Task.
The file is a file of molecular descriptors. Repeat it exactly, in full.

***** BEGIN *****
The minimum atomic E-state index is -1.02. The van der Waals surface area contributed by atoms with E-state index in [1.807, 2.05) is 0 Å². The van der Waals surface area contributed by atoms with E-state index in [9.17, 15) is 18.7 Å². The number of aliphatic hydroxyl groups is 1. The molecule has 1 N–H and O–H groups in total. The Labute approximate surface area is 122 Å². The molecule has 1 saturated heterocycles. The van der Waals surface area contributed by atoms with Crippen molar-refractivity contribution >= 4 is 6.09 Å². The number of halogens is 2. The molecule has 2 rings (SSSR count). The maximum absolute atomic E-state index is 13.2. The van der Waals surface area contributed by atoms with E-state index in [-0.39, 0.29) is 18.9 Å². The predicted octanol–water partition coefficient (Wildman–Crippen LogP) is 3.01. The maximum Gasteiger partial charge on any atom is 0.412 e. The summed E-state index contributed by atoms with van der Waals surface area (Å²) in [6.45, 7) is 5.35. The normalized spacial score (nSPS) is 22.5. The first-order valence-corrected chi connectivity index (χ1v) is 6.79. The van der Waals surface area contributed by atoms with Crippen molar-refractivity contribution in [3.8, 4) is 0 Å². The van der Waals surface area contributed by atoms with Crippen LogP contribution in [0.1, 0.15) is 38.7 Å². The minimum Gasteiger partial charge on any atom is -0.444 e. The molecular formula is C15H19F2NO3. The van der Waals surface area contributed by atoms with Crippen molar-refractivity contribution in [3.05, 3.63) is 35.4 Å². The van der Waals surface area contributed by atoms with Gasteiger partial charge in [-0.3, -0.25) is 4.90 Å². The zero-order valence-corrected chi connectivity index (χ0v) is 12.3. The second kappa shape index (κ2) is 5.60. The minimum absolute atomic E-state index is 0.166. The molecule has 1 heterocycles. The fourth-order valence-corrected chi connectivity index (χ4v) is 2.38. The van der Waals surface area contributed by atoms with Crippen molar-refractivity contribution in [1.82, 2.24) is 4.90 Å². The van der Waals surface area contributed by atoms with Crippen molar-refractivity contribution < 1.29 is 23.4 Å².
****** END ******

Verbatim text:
The minimum atomic E-state index is -1.02. The van der Waals surface area contributed by atoms with E-state index in [1.807, 2.05) is 0 Å². The van der Waals surface area contributed by atoms with E-state index in [9.17, 15) is 18.7 Å². The number of aliphatic hydroxyl groups is 1. The molecule has 1 N–H and O–H groups in total. The Labute approximate surface area is 122 Å². The molecule has 1 saturated heterocycles. The van der Waals surface area contributed by atoms with Crippen molar-refractivity contribution >= 4 is 6.09 Å². The number of halogens is 2. The molecule has 2 rings (SSSR count). The maximum absolute atomic E-state index is 13.2. The van der Waals surface area contributed by atoms with E-state index in [-0.39, 0.29) is 18.9 Å². The predicted octanol–water partition coefficient (Wildman–Crippen LogP) is 3.01. The maximum Gasteiger partial charge on any atom is 0.412 e. The summed E-state index contributed by atoms with van der Waals surface area (Å²) in [6.45, 7) is 5.35. The normalized spacial score (nSPS) is 22.5. The first-order valence-corrected chi connectivity index (χ1v) is 6.79. The van der Waals surface area contributed by atoms with Crippen molar-refractivity contribution in [3.8, 4) is 0 Å². The van der Waals surface area contributed by atoms with Crippen LogP contribution in [0.1, 0.15) is 38.7 Å². The minimum Gasteiger partial charge on any atom is -0.444 e. The molecular formula is C15H19F2NO3. The van der Waals surface area contributed by atoms with Crippen molar-refractivity contribution in [3.05, 3.63) is 35.4 Å². The van der Waals surface area contributed by atoms with Gasteiger partial charge in [-0.3, -0.25) is 4.90 Å². The zero-order valence-corrected chi connectivity index (χ0v) is 12.3. The second kappa shape index (κ2) is 5.60. The minimum absolute atomic E-state index is 0.166. The molecule has 1 heterocycles. The fourth-order valence-corrected chi connectivity index (χ4v) is 2.38. The van der Waals surface area contributed by atoms with Crippen molar-refractivity contribution in [1.82, 2.24) is 4.90 Å². The van der Waals surface area contributed by atoms with Crippen molar-refractivity contribution < 1.29 is 23.4 Å².